Parrish Smith Sex, Suicide & Speed Metal 12″ (Dekmantel UFO Series)
Sometimes I’ll get folks who tell me they like reading my reviews (I’m blushing just remembering those moments), but they don’t really “get” the techno that’s discussed here, or why I’m into it. This new EP by Parrish Smith is a great example of why! Parrish Smith has previously put out some excellent dungeon-level industrial-techno (his L.I.E.S. EP is a real bondage scorcher), and then he comes out with this, a new EP on the hip Dutch techno label Dekmantel, only to open it with “Sex, Suicide & Speed Metal”. Just listen to this track – it’s a slow-motion sex affair with truly outrageous guitar soloing, as if Slash stepped off the set of an after-hours Cinemax movie and got down n’ dirty with a wah pedal. Truly ludicrous music, and yet this is how Parrish Smith sets things off! See, rock music is great, but even new sounds quickly become formulaic, whereas with techno freaks such as Smith, it’s always about moving on to the next insane idea, pushing yourself to some hitherto unexplored realm without stylistic limitation. “Mute” and “Fall Into Sin” follow the mind-boggling opener, two enjoyable varieties of throwback electro fist-pumper (Nine Inch Nails fans take note), chains swinging and black PVC pants sticking together as we walk through the rave’s entrance tunnel. “Skin” wraps it up with another mid-tempo cobwebby banger, but it’s really the title track that has blown my mind; I can’t get over Smith’s audacity to do something so inappropriate and great. May all artists and musicians share that sense of unbounded freedom!

Suck Lords New Lords Music 7″ (Stucco)
Yet another cool new hardcore band that understands how to do it right – I’m talking about Portland (Oregon)’s Suck Lords! Following their 2016 demo, this five-song EP is a delight for anyone who ever found themselves moving in the opposite direction of the circle pit and loving it. It’s my understanding that at least one member of the defunct NASA Space Universe is in Suck Lords, and I’m not surprised, as both bands understand the visceral nature of hardcore. Whereas NASA Space Universe would get a little out there at times (not in a bad way), Suck Lords are straight to the point, even if their point follows a fierce and jagged path, not unlike a human body falling down a rocky mountain slope. Poison Idea, Wrangler Brutes, The Bug and Neos all come to mind for various reasons, but Suck Lords are on their own trip, looking to add their own distorted tag to The Bathroom Of Hardcore rather than simply aping the greats. Not pretentious enough for Youth Attack, a little too weird for Painkiller, too anti-social to join up with Iron Lung, and perfect for you and me!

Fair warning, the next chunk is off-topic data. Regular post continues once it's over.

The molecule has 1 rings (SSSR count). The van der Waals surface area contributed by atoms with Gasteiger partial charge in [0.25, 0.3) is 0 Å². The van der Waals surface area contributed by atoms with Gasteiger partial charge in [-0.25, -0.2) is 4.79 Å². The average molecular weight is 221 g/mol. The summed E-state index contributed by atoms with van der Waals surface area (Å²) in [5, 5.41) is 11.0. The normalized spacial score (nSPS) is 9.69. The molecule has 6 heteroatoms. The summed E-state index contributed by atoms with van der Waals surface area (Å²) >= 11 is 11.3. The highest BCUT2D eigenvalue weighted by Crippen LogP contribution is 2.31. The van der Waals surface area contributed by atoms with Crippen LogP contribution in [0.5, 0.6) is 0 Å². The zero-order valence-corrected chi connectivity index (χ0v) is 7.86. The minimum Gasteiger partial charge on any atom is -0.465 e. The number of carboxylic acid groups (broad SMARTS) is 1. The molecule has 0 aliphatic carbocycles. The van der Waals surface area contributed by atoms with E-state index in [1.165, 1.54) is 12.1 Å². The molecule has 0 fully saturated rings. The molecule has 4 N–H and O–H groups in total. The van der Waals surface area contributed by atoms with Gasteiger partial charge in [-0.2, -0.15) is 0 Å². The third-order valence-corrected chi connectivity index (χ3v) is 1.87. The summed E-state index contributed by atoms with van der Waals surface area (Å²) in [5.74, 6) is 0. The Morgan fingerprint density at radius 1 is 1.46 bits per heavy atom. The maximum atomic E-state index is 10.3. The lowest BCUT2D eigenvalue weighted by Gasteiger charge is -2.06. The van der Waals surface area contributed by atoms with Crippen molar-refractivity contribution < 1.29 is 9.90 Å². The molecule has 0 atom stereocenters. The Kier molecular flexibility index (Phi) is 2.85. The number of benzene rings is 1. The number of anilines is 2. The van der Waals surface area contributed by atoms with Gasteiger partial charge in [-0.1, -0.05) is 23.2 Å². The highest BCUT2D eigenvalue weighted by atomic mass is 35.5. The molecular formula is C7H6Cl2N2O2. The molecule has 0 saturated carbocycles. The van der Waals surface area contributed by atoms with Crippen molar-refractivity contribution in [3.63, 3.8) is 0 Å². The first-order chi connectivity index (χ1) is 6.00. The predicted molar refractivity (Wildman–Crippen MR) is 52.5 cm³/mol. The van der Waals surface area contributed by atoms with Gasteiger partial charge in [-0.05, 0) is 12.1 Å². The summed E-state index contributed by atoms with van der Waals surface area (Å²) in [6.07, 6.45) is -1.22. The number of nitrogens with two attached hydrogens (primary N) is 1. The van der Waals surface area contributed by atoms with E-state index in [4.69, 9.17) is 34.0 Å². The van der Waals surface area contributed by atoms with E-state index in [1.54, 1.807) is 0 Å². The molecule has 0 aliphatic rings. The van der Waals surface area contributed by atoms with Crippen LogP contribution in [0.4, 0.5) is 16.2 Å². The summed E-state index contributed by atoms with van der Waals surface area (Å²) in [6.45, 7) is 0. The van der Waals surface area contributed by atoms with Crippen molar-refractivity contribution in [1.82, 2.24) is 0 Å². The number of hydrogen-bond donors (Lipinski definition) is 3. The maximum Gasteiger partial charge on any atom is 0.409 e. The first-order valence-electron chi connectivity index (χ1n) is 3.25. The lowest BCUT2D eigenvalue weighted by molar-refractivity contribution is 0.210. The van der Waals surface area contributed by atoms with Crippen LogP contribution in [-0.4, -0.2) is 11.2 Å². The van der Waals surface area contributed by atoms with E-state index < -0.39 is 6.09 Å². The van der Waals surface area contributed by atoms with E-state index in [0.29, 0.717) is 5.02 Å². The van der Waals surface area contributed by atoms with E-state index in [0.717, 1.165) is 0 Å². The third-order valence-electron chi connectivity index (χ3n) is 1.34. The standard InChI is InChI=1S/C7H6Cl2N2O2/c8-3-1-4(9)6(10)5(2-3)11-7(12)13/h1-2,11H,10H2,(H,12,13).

Table Sugar Collected Acknowledgements 12″ (Stucco)
The breadth of Olympia’s underground music scene is infinitely expanding, and I’m all for it, particularly as it has enabled Table Sugar and their debut 12″ EP to exist. They’re a sincerely classic-sounding post-punk group: vocals, guitar, bass, drums, keyboards, and it sounds like they’ve been comfortably playing this form of music with each other for years. These seven quick songs are charming, nervous, pretty, catchy and just a little spazzy, calling to mind The Raincoats and Rosa Yemen at their most economical. I’m honestly stunned at how British Collected Acknowledgements sounds – I’m not sure which member is singing, but her voice has the same natural timbre as what I’ve come to expect from the United Kingdom (definitely picking up a Petticoats vibe), which leaves me a little confounded. She’s clearly not trying to sound British… maybe was born there and just moved to Olympia? No one “from Olympia” is actually from Olympia anyway. Regardless, I’ll have to get over my incredulity, and continue to enjoy these playful, skittish post-punk tunes in all their early Rough Trade glory. I’ve heard they share a member with Gen Pop, whose vocals occasionally sound Australian, so clearly anything is possible at this point.